Few thought that Donna Tartt’s latest bildungsroman tome will become the kind of idiosyncratic literary sensation the publishing world doesn’t quite know how to achieve any more, especially considering her previous novel The Little Friend underperformed.
The Goldfinch has been on the New York Times bestseller list for almost an entire year, enjoying comparable success in the UK book charts. According to Nielsen BookScan, The Goldfinch has sold over 407,000 copies to date, with sales―print and digital combined―exceeding over 1.5 million; praiseworthily going back to press in recent days for another 150,000 copies. The novel is so popular that even Amazon has declared a temporary ceasefire on its current Amazon-Hachette feud, thus assuring customers that orders for The Goldfinch will not be subject to any imposed delays.
The Goldfinch is a book proposition that seems antithetical of what qualifies as a publishing success story in our modern age of dwindling attention spans and reading-averse culture: being a novel over 850 pages in length that’s riddled with oddball characters. It tells the story of a thirteen-year-old boy called Theo Decker whose life is violently rattled when on a trip to the Metropolitan Museum of Art a terrorist bomb goes off, killing his mother and other visitors. At the behest of a dying old man who he comforts in his final moments, Theo pilfers Carel Fabritius’ renowned Dutch painting The Goldfinch. For the next fourteen years the painting becomes both Theo’s encumbrance and the only connection to his deceased mother. Young Theo is hurled from New York to Las Vegas to Amsterdam, the novel becoming a picaresque tale of eccentric figures from the art world and Soviet-bloc gangsters trading in everything from hardcore drugs to painterly masterworks.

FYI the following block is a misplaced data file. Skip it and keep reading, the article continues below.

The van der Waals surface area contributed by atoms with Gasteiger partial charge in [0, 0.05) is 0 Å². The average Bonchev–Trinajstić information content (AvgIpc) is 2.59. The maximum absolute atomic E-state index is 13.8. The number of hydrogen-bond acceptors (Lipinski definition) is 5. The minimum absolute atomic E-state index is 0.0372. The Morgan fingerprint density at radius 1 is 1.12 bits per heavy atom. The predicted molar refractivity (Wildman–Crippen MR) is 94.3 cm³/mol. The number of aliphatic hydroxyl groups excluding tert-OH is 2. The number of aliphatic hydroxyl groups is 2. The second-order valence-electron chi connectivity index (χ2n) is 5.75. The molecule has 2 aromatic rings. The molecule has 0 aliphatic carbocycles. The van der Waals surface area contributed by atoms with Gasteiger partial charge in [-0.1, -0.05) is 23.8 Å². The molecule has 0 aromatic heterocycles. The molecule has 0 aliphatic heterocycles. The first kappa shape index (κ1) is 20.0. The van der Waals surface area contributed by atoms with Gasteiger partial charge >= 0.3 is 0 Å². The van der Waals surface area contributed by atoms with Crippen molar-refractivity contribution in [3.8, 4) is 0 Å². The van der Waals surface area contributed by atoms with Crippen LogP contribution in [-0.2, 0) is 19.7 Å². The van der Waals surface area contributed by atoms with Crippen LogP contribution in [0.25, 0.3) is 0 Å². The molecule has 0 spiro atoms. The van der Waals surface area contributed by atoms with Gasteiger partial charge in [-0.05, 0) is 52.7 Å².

The Goldfinch sold in huge quantities principally because it’s an extraordinarily entertaining novel. It’s both marvellously plotted and weirdly compelling, liming the story of a youngster evidently reeling from the effects of post-traumatic stress disorder who, as he grows up, also develops a serious dependency on narcotics and proclivity for swindling Park Avenue’s richest and gullible art collectors. Theo Decker is a cynically intelligent antihero, a self-destructive protagonist who understandably has a fatalistic worldview but remains endearingly openhearted and oddly appealing. The story has an almost Dickensian feel of urban grind while also dallying with the rags-to-riches Horatio Alger myth. The book certainly warrants claims concerning it being a new addition to the Great American Novel and, on the whole, commendably avoids didactic trappings.
Nonetheless, The Goldfinch is now courting the type of cynicism that comes with great success. Erudite metropolitan elites have cast doubt on Tartt’s credibility and denounced the book buying public for pursuing populism. New Yorker critic James Wood wrote that The Goldfinch’s “tone, language, and story belong to children’s literature,” and later told Vanity Fair that “the rapture with which this novel has been received is further proof of the infantilization of our literary culture: a world in which adults go around reading Harry Potter.” Lorin Stein, editor of The Paris Review, argues: “What worries [me] is that people who read only one or two books a year will plunk down their money for The Goldfinch, and read it, and tell themselves they like it, but deep down will be profoundly bored, because they aren’t children, and will quietly give up on the whole enterprise when, in fact, fiction—realistic fiction, old or new—is as alive and gripping as it’s ever been.”